Healthy Way L.A. To Be Re-Launched; Advocates Urge Funding Boost
The Los Angeles Department of Health Services is planning to re-launch a program to increase health care access for residents who were unable to gain insurance through the Affordable Care Act, The Guardian reports.
About 800,000 to 1.2 million Los Angeles County residents lack health insurance, according to analysts.
Meanwhile, advocates argue that the county should provide additional funding to boost the program (Dayen, The Guardian, 4/20).
Background on Program
The Healthy Way L.A. program -- managed by the county's Department of Health Services -- allows patients to obtain certain no-cost services, including:
- Primary and specialty care;
- Emergency treatment;
- Mental health care; and
- Chronic disease management and medication.
Treatment is not offered outside of the county (California Healthline, 8/28/13).
Details of Re-Launch
Under the planned re-launch, uninsured residents whose income is lower than 138% of the federal poverty level would qualify for the program.
Not-for-profit and county clinics currently are determining how much money would be provided to cover each member of the program, according to The Guardian. In addition, the program plans to offer on-site specialists to help residents enroll in Medicaid or other public health programs.
However, the county initiative faces several barriers, including:
- Difficulty tracking covered populations;
- Difficulty making undocumented immigrants comfortable with the program; and
- A lack of long-term data on the effect of medical homes on health care costs.
Mitchell Katz, head of the Los Angeles Department of Health Services, said the program could be a model for other cities if it proves successful.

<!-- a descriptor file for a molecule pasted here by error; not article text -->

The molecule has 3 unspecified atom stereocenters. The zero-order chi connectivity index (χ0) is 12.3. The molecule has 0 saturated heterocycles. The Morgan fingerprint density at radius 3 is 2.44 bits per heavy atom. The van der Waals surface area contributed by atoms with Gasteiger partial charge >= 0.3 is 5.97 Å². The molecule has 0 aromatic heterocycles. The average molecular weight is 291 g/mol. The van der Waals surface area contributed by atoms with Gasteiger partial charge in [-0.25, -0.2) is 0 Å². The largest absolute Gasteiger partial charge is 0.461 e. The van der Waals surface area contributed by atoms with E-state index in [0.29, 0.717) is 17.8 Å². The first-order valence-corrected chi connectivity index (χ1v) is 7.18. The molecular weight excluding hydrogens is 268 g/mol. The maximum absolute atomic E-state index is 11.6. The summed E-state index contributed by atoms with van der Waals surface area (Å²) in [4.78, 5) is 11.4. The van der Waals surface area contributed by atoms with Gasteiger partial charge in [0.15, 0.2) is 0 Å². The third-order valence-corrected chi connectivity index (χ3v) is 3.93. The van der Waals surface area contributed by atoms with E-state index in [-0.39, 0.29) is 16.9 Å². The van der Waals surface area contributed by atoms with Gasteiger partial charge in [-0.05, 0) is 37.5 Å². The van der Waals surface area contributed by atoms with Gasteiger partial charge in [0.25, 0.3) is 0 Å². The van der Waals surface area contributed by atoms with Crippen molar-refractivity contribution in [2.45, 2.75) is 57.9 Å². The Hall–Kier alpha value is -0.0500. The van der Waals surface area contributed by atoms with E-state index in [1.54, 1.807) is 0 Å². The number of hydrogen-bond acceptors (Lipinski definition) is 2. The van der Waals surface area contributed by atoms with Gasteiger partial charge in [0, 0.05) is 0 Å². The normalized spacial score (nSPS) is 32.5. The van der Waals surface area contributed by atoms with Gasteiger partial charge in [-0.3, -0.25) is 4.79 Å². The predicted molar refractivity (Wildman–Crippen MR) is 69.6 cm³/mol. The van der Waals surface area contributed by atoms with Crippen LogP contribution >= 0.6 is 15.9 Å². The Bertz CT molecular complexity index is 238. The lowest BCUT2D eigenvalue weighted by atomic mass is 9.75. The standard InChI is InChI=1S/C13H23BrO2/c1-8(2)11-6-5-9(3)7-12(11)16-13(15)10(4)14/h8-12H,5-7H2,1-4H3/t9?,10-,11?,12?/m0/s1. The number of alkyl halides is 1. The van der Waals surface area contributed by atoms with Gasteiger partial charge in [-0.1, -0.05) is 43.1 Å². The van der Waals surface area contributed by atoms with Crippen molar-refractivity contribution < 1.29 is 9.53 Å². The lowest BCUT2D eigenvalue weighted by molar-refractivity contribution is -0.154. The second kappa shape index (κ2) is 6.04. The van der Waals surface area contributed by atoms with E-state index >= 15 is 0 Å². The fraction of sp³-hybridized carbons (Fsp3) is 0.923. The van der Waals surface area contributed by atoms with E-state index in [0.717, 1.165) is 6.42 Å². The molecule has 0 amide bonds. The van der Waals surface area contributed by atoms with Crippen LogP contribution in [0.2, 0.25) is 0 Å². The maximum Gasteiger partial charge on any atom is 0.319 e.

Advocates Urge Additional Funding
Ahead of a May 20 board of supervisors meeting, advocates are pushing for county lawmakers to increase funding for the program from $55 million to $165 million.
Jim Mangia, CEO of the not-for-profit St. John's Well Child and Family Center in Los Angeles, said the additional funding would be less than 1% of the county's $26 billion budget, which currently has a surplus.
Mangia said advocates "plan to impose tremendous grassroots and political pressure" on county lawmakers, adding, "This would have a profound ripple effect across the country, for health care access, universal coverage and even immigration reform."
Anthony Wright, with Health Access California, said that it is "more feasible for states and counties to finish the job" that the ACA began and ensure that all residents have access to health care (The Guardian, 4/20).This is part of the California Healthline Daily Edition, a summary of health policy coverage from major news organizations. Sign up for an email subscription.